The Denver Arts Museum’s exhibition, Rhythm & Roots: Dance in American Art, examined America’s distinct dance traditions as they developed and crossed paths. Featuring more than 90 paintings, photographs, sculptures and costumes, the exhibition was divided into four parts (Roots, Rhythm, Stage, and Collaboration) by its curator, Angelica Daneo, to provide a sociological and historical context.
It explored many dance forms, including the sacred dances of the Native Americans and the “swing” culture developed in Harlem nightclubs. It showed how dance moved from the private to the public stage, and club dancing and performance became the subject of much art. Featured were paintings of iconic American dancers such as Katherine Dunham, Isadora Duncan as well as the Spanish dancer Carmencita Dauset Moreno (the first woman to appear in a U.S. motion picture filmed by Thomas Edison); a bust of American dancer Josephine Baker who won the hearts of Parisians; and posters designed by world-renowned graphic designers, John Sorbie who founded the graphic arts department at Colorado State University and Phil Risbeck who later joined the department. Famous artists such as William H. Johnson, John Singer Sargent, Franz Kline, and Max Webber were included alongside lesser known artists.
The Collaborations section of the exhibition examined the joint efforts of artists, dancers, and choreographers. It included a reinvention of Silver Clouds, an Andy Warhol installation in which people could interact with silver mylar balloons floating around a room. In 1966, when Silver Clouds was originally installed at the Leo Castelli Gallery in New York, it challenged the idea that art was something to be viewed, not touched. This inspired many of Warhol’s contemporaries, including the dramatic dance choreographer, Merce Cunningham, who choreographed RainForest around the work. A video of Rainforest, which featured dancers wearing Jasper Johns costumes, was projected within the exhibition’s Silver Clouds installation.
In addition to the galleries of art, the exhibition integrated video and music spaces to inspire movement and bring dance to life. The DanceLab, for example, was an interactive video installation where museum goers could follow step-by-step choreographed movements and see themselves in action projected on a large screen.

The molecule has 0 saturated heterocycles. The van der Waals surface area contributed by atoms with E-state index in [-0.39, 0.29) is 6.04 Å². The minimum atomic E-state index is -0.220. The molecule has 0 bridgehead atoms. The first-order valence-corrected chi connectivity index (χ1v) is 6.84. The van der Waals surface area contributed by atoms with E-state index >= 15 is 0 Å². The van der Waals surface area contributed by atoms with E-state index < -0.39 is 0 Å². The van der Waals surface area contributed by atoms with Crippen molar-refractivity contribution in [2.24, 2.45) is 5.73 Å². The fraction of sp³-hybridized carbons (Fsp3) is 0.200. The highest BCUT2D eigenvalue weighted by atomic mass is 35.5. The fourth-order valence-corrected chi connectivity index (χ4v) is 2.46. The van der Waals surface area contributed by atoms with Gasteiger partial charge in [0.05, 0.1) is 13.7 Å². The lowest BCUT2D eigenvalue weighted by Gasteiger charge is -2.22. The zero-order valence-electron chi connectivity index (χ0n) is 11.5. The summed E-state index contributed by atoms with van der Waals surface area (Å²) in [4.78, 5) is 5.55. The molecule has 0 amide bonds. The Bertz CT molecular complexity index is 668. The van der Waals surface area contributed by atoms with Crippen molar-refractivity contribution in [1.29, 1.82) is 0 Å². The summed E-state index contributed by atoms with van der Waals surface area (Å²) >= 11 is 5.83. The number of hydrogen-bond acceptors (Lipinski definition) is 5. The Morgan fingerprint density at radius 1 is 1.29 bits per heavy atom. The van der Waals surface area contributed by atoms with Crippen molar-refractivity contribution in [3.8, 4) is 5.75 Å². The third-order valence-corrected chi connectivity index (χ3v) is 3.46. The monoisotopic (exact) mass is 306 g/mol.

The Denver Art Museum created a series of three banners to promote the exhibition in the Denver area. The first two banners are related, both with an orange and yellow background and a vibrant dancer covering the banner with “Denver Art Museum” in white at the bottom. Banner 1 shows a purple female dancer wearing a white bodiced-costume that transitions to a bold magenta and white skirt. With arms spread wide and heels kicked high, she appears to be airborne against an orange-yellow background with yellow web-like lines that merge with concentric circles. Banner 2 presents a male dancer in purple with a white shirt also in full dance swing against a yellow-orange background with yellow star-like lines. Banner 3 nicely coordinates with the dancer banners with its purple, magenta, and line-imagery background. The words “SUMMER OF DANCE!” appear sideways vertical with “Denver Art Museum” at the bottom horizontally, all in white.
This banner was displayed around the Denver area between July 10 and October 2, 2016. The traveling exhibition began at the Detroit Institute of the Arts, and after the Denver Art Museum, was on view at the Crystal Bridges Museum of American Art in Bentonville, Arkansas.
Denver Art Museum
Exhibition: Rhythm & Roots: Dance in America
Material: Printed 2-ply vinyl
Dimensions: 30" x 89"
(76.2cm x 226.1cm)
Rhythm & Roots: Dance in American Art brought movement to the Denver Art Museum, which, like most museums, usually celebrates stationary fine art. This exhibition explored the evolution of dance in America from 1830 to 1960. One of the items exhibited was Anna Pavlova’s tutu from her signature ballet, The Dying Swan, which she performed 4,000 times. “Get my ‘swan” costume ready” were the dancer’s last words in 1931 and a ‘performance’ was held the next day as the music played and a light shown on an empty stage. The Russian dancer visited the U.S. in 1910, deeply influencing future generations of American ballet lovers with her passion and grace. The prima ballerina’s tutu, one of only two known, was unique to the Denver Art Museum’s portion of the traveling exhibition.
Hanging your banner
Hanging your banner is easy – just put a few screws in the wall or ceiling and PRESTO, you’re ready to display your beautiful banner. To make it even easier, each BetterWall banner comes with a free hanging system that gives the impression that your banner is floating just an inch off the wall. Your 2-ply museum banners is constructed with two layers of vinyl stitched and glued together. One side of the banner will hang more smoothly than the other due to this layered construction – this is considered the front of the banner.
Caring for your banner
Your banner is a unique and durable piece of art. Having been displayed outside, it has weathered the elements and remained beautiful—so it can obviously take a lot of wear and tear! Slight scuffs, small smudges, or minor creases are not noticeable when the banner is hung, and are a part of the banner’s authentic appeal.
Storing your banner
When not on display, your banner can be rolled and stored in the tube provided. Always roll your banner from the bottom up with the front facing the outside of the roll and place it in a cool place.